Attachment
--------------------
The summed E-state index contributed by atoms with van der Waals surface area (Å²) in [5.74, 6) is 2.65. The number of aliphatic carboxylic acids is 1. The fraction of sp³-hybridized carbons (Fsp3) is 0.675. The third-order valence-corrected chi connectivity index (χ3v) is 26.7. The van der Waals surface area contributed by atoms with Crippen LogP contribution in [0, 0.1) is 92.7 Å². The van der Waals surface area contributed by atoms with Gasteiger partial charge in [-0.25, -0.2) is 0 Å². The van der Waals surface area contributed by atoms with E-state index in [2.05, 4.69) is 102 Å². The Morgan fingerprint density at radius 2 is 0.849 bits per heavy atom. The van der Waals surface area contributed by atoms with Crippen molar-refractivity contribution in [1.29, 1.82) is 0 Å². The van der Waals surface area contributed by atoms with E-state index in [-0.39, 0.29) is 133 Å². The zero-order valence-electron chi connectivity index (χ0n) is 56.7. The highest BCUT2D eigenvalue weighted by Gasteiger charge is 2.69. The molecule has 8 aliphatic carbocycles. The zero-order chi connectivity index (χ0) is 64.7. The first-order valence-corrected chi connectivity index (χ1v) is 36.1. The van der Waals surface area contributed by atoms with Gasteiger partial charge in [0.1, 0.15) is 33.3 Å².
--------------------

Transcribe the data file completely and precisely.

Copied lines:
The summed E-state index contributed by atoms with van der Waals surface area (Å²) in [5.74, 6) is 2.65. The number of aliphatic carboxylic acids is 1. The fraction of sp³-hybridized carbons (Fsp3) is 0.675. The third-order valence-corrected chi connectivity index (χ3v) is 26.7. The van der Waals surface area contributed by atoms with Crippen LogP contribution in [0, 0.1) is 92.7 Å². The van der Waals surface area contributed by atoms with Gasteiger partial charge in [-0.25, -0.2) is 0 Å². The van der Waals surface area contributed by atoms with E-state index in [2.05, 4.69) is 102 Å². The Morgan fingerprint density at radius 2 is 0.849 bits per heavy atom. The van der Waals surface area contributed by atoms with Crippen molar-refractivity contribution in [1.29, 1.82) is 0 Å². The van der Waals surface area contributed by atoms with E-state index in [-0.39, 0.29) is 133 Å². The zero-order valence-electron chi connectivity index (χ0n) is 56.7. The highest BCUT2D eigenvalue weighted by Gasteiger charge is 2.69. The molecule has 8 aliphatic carbocycles. The zero-order chi connectivity index (χ0) is 64.7. The first-order valence-corrected chi connectivity index (χ1v) is 36.1. The van der Waals surface area contributed by atoms with Gasteiger partial charge in [0.1, 0.15) is 33.3 Å².